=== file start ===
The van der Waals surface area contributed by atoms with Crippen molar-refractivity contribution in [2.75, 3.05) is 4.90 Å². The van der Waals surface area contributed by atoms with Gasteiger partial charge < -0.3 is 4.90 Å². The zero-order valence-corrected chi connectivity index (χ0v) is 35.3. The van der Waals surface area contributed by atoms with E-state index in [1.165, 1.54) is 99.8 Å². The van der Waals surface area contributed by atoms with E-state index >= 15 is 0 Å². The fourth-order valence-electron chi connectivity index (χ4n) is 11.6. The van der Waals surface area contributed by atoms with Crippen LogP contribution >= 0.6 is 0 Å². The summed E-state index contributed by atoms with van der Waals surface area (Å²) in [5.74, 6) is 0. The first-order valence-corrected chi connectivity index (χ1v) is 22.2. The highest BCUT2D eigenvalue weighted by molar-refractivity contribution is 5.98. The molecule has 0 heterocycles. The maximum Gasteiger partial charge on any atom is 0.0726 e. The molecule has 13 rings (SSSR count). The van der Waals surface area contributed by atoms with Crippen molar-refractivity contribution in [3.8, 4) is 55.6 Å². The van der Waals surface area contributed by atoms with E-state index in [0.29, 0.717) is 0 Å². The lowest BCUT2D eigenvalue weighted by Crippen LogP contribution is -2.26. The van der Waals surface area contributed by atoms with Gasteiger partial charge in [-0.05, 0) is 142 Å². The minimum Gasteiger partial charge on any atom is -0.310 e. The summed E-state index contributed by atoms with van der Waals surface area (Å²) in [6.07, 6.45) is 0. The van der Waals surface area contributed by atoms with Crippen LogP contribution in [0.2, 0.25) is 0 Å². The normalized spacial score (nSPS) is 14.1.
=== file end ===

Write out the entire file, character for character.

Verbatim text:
The van der Waals surface area contributed by atoms with Crippen molar-refractivity contribution in [2.75, 3.05) is 4.90 Å². The van der Waals surface area contributed by atoms with Gasteiger partial charge < -0.3 is 4.90 Å². The zero-order valence-corrected chi connectivity index (χ0v) is 35.3. The van der Waals surface area contributed by atoms with E-state index in [1.165, 1.54) is 99.8 Å². The van der Waals surface area contributed by atoms with E-state index >= 15 is 0 Å². The fourth-order valence-electron chi connectivity index (χ4n) is 11.6. The van der Waals surface area contributed by atoms with Crippen LogP contribution >= 0.6 is 0 Å². The summed E-state index contributed by atoms with van der Waals surface area (Å²) in [5.74, 6) is 0. The first-order valence-corrected chi connectivity index (χ1v) is 22.2. The highest BCUT2D eigenvalue weighted by molar-refractivity contribution is 5.98. The molecule has 0 heterocycles. The maximum Gasteiger partial charge on any atom is 0.0726 e. The molecule has 13 rings (SSSR count). The van der Waals surface area contributed by atoms with Crippen molar-refractivity contribution in [3.8, 4) is 55.6 Å². The van der Waals surface area contributed by atoms with E-state index in [0.29, 0.717) is 0 Å². The lowest BCUT2D eigenvalue weighted by Crippen LogP contribution is -2.26. The van der Waals surface area contributed by atoms with Gasteiger partial charge in [-0.05, 0) is 142 Å². The minimum Gasteiger partial charge on any atom is -0.310 e. The summed E-state index contributed by atoms with van der Waals surface area (Å²) in [6.07, 6.45) is 0. The van der Waals surface area contributed by atoms with Crippen LogP contribution in [0.2, 0.25) is 0 Å². The normalized spacial score (nSPS) is 14.1.